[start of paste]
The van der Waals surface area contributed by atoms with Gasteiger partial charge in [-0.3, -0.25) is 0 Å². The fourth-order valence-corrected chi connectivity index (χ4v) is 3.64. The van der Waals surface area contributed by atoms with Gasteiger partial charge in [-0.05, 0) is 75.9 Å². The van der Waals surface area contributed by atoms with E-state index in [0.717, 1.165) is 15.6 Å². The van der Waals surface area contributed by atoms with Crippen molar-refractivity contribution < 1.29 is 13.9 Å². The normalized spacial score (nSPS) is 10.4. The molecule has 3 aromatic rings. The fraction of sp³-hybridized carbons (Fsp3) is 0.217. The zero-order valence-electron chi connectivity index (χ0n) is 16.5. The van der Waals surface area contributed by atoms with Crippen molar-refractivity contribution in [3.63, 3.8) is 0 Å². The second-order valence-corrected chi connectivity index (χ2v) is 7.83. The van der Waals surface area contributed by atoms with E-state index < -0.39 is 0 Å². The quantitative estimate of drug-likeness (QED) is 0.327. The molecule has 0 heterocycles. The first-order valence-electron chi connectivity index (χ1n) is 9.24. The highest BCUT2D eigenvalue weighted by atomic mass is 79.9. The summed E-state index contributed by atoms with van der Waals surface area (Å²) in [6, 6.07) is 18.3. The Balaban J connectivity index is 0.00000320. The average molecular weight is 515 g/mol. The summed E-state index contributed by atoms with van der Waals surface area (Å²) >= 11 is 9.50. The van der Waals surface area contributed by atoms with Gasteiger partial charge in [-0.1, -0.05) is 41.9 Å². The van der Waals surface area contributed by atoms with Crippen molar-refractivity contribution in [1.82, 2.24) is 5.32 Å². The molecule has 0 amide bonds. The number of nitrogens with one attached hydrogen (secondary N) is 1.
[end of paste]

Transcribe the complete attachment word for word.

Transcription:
The van der Waals surface area contributed by atoms with Gasteiger partial charge in [-0.3, -0.25) is 0 Å². The fourth-order valence-corrected chi connectivity index (χ4v) is 3.64. The van der Waals surface area contributed by atoms with Gasteiger partial charge in [-0.05, 0) is 75.9 Å². The van der Waals surface area contributed by atoms with E-state index in [0.717, 1.165) is 15.6 Å². The van der Waals surface area contributed by atoms with Crippen molar-refractivity contribution < 1.29 is 13.9 Å². The normalized spacial score (nSPS) is 10.4. The molecule has 3 aromatic rings. The fraction of sp³-hybridized carbons (Fsp3) is 0.217. The zero-order valence-electron chi connectivity index (χ0n) is 16.5. The van der Waals surface area contributed by atoms with Crippen molar-refractivity contribution in [3.63, 3.8) is 0 Å². The second-order valence-corrected chi connectivity index (χ2v) is 7.83. The van der Waals surface area contributed by atoms with E-state index < -0.39 is 0 Å². The quantitative estimate of drug-likeness (QED) is 0.327. The molecule has 0 heterocycles. The first-order valence-electron chi connectivity index (χ1n) is 9.24. The highest BCUT2D eigenvalue weighted by atomic mass is 79.9. The summed E-state index contributed by atoms with van der Waals surface area (Å²) in [6, 6.07) is 18.3. The Balaban J connectivity index is 0.00000320. The average molecular weight is 515 g/mol. The summed E-state index contributed by atoms with van der Waals surface area (Å²) >= 11 is 9.50. The van der Waals surface area contributed by atoms with Gasteiger partial charge in [-0.1, -0.05) is 41.9 Å². The van der Waals surface area contributed by atoms with Crippen molar-refractivity contribution in [1.82, 2.24) is 5.32 Å². The molecule has 0 amide bonds. The number of nitrogens with one attached hydrogen (secondary N) is 1.